Building Green Doesn't Mean It Has To Be Modern

I think there's a group of folks out there that are apprehensive about green building and sustainable design due to the number of projects that have a very modern, minimalist design aspect to them. To some folks modern design can have a sterile, cold feel to it, especially for folks that are drawn to traditional styles such as Victorian or Cape Cod.

On a recent visit to New Orleans I witnessed many green building projects that were embracing the traditional Spanish and French styles of city such as Creole cottages and "shotgun" homes. A city like New Orleans strives to preserve it's architectural heritage and even when it comes to modernization of building components or sustainable upgrades, the builders, designers, and architects still manage to protect architectural aesthetics and historical design significance. Witnessing this evolution of building and design really gave me a lot to think about with regards to Sacramento and those who have a stigma against green building and design.

Green building and sustainable design does not have to consist of metal, concrete, and wood slathered interiors and exteriors. Sacramento architecture is known for it's wonderful American Craftsman style and Spanish Revival homes, and we could easily use some of the design features of these architectural styles in new green homes or green remodels... some features of these older homes were "green" before "green" existed!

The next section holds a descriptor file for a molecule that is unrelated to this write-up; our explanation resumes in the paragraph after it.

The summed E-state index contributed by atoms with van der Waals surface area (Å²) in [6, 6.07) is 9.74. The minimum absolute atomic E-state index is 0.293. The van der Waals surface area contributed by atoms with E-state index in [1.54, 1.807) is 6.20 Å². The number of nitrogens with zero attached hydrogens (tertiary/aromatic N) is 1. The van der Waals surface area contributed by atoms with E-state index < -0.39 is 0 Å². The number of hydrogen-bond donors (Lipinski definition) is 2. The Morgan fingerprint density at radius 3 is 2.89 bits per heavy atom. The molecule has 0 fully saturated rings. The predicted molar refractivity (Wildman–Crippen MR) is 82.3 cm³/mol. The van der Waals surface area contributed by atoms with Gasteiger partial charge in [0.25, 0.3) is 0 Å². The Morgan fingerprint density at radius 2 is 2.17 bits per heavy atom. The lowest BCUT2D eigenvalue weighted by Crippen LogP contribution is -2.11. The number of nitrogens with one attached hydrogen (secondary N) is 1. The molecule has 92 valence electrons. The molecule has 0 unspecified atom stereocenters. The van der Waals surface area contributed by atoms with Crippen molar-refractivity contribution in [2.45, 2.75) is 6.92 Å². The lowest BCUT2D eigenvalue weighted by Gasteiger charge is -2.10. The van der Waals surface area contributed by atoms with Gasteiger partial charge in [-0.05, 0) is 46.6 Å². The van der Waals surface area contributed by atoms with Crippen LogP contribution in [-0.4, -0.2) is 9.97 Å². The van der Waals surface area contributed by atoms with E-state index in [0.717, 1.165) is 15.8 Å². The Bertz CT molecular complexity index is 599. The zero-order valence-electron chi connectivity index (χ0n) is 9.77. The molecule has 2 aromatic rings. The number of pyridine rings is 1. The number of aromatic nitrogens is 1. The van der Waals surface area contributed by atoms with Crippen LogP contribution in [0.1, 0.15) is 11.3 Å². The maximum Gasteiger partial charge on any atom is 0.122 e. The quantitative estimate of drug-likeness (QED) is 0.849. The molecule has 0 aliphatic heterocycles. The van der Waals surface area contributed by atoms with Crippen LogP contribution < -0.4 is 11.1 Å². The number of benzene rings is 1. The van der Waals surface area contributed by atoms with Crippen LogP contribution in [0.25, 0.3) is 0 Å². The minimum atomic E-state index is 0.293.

Take Spanish Revival and its Mediterranean cousin: passive solar and excellent thermal design qualities, use of courtyard design for maximum air circulation... constructed using thicker, plaster covered walls, use of tile for longevity and wear, and the list really does go on. American Craftsman architecture gives us wonderful large eaves and overhangs for shading, excellent use of interior space with the incorporation of built-ins, deep set window casings for natural shading, beautiful porches to protect from the elements, and the list also goes on too.

I believe the best route for going green is to first develop an architectural style and then find a way to work in green materials and products, reclaimed and recycled materials, and sustainable principals so that you don't let the materials dictate the outcome. You can get all the LEED points in the world, but if you're not truly comfortable in your home or with your home's aesthetics you are only asking for trouble down the road with regards to the sustainability of your home.

Check out these links to see what's happening in New Orleans:

The Green Project

Make It Right

Musicians' Village